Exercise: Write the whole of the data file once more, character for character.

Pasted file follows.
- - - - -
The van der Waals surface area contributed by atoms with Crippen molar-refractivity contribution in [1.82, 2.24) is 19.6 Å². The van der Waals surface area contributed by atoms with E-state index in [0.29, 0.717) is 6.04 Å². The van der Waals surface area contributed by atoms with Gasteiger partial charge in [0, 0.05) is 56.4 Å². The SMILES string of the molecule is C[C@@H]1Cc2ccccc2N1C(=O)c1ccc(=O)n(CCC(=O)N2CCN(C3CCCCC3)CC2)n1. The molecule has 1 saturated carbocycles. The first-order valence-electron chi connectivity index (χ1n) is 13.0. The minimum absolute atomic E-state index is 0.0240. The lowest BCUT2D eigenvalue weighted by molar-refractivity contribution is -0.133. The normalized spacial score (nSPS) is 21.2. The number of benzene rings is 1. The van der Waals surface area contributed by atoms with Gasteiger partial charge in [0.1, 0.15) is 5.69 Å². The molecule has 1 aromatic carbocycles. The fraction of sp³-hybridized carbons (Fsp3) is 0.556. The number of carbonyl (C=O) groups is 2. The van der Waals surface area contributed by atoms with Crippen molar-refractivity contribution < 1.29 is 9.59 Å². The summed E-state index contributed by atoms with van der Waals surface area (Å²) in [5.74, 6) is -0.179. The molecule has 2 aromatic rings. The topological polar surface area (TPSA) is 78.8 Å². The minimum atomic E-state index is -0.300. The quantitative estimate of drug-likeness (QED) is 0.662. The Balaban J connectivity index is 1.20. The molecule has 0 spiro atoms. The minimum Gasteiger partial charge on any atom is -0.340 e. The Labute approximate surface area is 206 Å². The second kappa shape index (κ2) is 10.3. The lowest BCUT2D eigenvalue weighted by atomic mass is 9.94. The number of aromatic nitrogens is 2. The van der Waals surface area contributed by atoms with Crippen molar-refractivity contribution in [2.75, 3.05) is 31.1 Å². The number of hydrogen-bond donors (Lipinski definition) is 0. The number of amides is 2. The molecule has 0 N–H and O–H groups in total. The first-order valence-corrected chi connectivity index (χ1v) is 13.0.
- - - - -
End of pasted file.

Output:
The van der Waals surface area contributed by atoms with Crippen molar-refractivity contribution in [1.82, 2.24) is 19.6 Å². The van der Waals surface area contributed by atoms with E-state index in [0.29, 0.717) is 6.04 Å². The van der Waals surface area contributed by atoms with Gasteiger partial charge in [0, 0.05) is 56.4 Å². The SMILES string of the molecule is C[C@@H]1Cc2ccccc2N1C(=O)c1ccc(=O)n(CCC(=O)N2CCN(C3CCCCC3)CC2)n1. The molecule has 1 saturated carbocycles. The first-order valence-electron chi connectivity index (χ1n) is 13.0. The minimum absolute atomic E-state index is 0.0240. The lowest BCUT2D eigenvalue weighted by molar-refractivity contribution is -0.133. The normalized spacial score (nSPS) is 21.2. The number of benzene rings is 1. The van der Waals surface area contributed by atoms with Gasteiger partial charge in [0.1, 0.15) is 5.69 Å². The molecule has 1 aromatic carbocycles. The fraction of sp³-hybridized carbons (Fsp3) is 0.556. The number of carbonyl (C=O) groups is 2. The van der Waals surface area contributed by atoms with Crippen molar-refractivity contribution < 1.29 is 9.59 Å². The summed E-state index contributed by atoms with van der Waals surface area (Å²) in [5.74, 6) is -0.179. The molecule has 2 aromatic rings. The topological polar surface area (TPSA) is 78.8 Å². The minimum atomic E-state index is -0.300. The quantitative estimate of drug-likeness (QED) is 0.662. The Balaban J connectivity index is 1.20. The molecule has 0 spiro atoms. The minimum Gasteiger partial charge on any atom is -0.340 e. The Labute approximate surface area is 206 Å². The second kappa shape index (κ2) is 10.3. The lowest BCUT2D eigenvalue weighted by atomic mass is 9.94. The number of aromatic nitrogens is 2. The van der Waals surface area contributed by atoms with Crippen molar-refractivity contribution in [2.75, 3.05) is 31.1 Å². The number of hydrogen-bond donors (Lipinski definition) is 0. The number of amides is 2. The molecule has 0 N–H and O–H groups in total. The first-order valence-corrected chi connectivity index (χ1v) is 13.0.